Our atmosphere
 Earth’s atmosphere = the layer of gases that surround the
 Very thin layer, relative to size of planet
 Atmosphere:
Absorbs solar radiation
Burns up meteors
Transports and recycles water and other chemicals
Moderates climate
Atmospheric composition
78% nitrogen
21% oxygen
1% argon
traces of other permanent gases
and variable small amounts of:
 water vapor
 carbon dioxide
 methane
 pollutants
 etc.
Layers of the Atmosphere
 The atmosphere has four
 Thermosphere
 Mesosphere
 Stratosphere
 Troposphere
Layers of the
The four layers of the atmosphere include:
1. the troposphere, where we live;
2. the stratosphere, which contains the
ozone layer;
3. the mesosphere, where meteors burn; and
4. the thermosphere, where satellites orbit
Layers of the Atmosphere
 The atmosphere is divided into layers based on temperature
5.2 The exosphere and ionosphere
 Communication on Earth depends on
 Satellites transmit information used
for television shows, radio broadcasts,
data and photos used in weather
reports, and long distance telephone
Atmospheric layers
Atmosphere consists of several layers:
• Troposphere = bottom layer, at Earth’s surface; 11 km high;
temperature decreases with altitude
• Stratosphere = next layer up (11–50 km); temperature increases
with altitude; contains “ozone layer”
• Mesosphere = third layer up (50–90 km); temperature decreases
with altitude
• Thermosphere = top layer (90–500 km); very thin air; mostly
lightweight elements; very hot; ionic radiation
Atmospheric layers
Temperature and
vary with
Ozone layer
Tropopause marks
boundary between
troposphere and
stratosphere. Layers
don’t mix.
Ozone layer
 Not really a layer, but a region of higher-than-normal ozone concentrations
(which are still very low)
 ~17–30 km altitude
 Absorbs ultraviolet (UV) radiation from sun, protecting organisms on
surface from radiation damage
Atmospheric properties
 Atmospheric pressure = weight per unit area of air being pulled down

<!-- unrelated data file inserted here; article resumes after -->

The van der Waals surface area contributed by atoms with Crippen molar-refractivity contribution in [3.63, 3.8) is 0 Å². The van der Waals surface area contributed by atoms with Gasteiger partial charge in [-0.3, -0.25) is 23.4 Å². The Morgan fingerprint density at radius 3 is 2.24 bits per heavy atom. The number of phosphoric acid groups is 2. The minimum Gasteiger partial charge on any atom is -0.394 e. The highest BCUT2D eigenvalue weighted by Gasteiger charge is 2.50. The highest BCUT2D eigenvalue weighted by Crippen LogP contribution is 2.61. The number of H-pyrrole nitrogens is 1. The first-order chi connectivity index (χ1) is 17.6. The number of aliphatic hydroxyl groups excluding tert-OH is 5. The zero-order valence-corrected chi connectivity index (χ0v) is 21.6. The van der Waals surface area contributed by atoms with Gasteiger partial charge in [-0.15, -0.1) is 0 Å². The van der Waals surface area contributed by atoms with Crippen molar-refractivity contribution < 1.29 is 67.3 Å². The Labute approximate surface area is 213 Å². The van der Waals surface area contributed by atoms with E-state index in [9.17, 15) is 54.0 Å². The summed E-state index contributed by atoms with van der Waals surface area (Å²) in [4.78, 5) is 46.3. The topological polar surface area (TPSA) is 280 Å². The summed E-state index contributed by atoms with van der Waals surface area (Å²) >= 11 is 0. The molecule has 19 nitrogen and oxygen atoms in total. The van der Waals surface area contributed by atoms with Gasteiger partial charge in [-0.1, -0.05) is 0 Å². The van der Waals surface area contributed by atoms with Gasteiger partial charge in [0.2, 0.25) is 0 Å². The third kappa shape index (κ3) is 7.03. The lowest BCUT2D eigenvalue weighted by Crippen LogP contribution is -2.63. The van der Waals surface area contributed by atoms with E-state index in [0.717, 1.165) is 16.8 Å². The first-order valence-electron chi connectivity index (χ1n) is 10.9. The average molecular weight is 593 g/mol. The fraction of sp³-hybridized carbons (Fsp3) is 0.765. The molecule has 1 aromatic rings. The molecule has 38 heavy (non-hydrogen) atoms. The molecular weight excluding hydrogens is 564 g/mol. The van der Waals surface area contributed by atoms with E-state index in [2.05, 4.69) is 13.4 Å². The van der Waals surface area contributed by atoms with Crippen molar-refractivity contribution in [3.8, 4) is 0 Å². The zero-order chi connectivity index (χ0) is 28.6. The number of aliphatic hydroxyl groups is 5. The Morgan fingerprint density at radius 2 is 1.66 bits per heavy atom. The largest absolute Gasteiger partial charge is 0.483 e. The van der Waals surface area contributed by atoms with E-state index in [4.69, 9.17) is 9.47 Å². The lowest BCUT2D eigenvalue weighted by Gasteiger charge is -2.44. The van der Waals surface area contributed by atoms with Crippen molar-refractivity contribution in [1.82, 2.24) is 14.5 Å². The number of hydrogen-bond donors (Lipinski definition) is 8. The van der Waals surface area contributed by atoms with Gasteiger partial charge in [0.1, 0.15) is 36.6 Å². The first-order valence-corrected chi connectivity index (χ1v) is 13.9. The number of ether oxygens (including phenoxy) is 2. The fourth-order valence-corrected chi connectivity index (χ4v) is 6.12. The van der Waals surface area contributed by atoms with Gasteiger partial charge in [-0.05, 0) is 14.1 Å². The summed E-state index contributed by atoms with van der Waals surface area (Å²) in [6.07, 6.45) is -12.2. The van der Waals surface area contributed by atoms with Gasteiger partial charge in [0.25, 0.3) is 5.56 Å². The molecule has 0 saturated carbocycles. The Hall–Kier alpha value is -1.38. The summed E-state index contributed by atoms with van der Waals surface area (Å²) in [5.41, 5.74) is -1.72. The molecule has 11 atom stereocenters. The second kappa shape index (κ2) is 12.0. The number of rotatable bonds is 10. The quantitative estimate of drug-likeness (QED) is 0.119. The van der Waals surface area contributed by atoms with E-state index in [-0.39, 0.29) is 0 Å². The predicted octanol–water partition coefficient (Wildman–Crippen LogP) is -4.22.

by gravity (is less at higher altitudes)
 Relative humidity = ratio of water vapor air contains relative to how
much it could contain at that temperature
 Temperature = air is warmed by the sun; temperature varies with
altitude, location, time of day
Pressure, density, and altitude
 Gravity pulls most air
molecules close to Earth’s
surface, so air density is
greatest near the surface.
 Atmospheric pressure is the
greatest near the surface
because most molecules are
The sun’s energy heats the
… and does so differentially at different latitudes.
The sun and Earth’s tilt create seasons
The sun drives weather in the
Solar heating
circular currents in
which warm air
rises and cool air
Composition of Atmosphere
(Mixture of gases, solids, and liquids)
 Early atmosphere was much different than today
 Volcanoes produced nitrogen and carbon
dioxide, but little oxygen
 More than 2 billion years ago, early organisms
began producing oxygen
 Eventually, oxygen formed an ozone layer that
protected Earth from harmful rays
 Green plants and diverse life forms developed
Atmospheric Gases
(Mixture of gases, solids, and liquids)
 Nitrogen - 78%
 Oxygen
- 21%
Water Vapor – 0 to 4%
 Used for clouds and precipitation
Carbon Dioxide - .037%
 Keeps Earth warm and is used by plants to
make food
Argon - .93%
Traces of neon, helium, methane, krypton,
xenon, hydrogen, and ozone
Atmospheric Gases
(Mixture of gases, solids, and liquids)
 Atmosphere is changing with the
introduction of pollutants; increasing human
energy use is increasing the amount of
carbon dioxide
 Pollutants mix with oxygen and other
chemicals to form smog
 Aerosols include solids such as dust, salt,
and pollen
 Liquids include water droplets and
droplets from volcanoes
Lower Layers of Atmosphere
 Troposphere: lowest layer – extends up to
10km; contains 99% of the water vapor and
75% of the atmospheric gases
 The troposphere is the first layer above the
surface and contains most clouds and half of
the Earth's atmosphere.
 Weather occurs in this layer.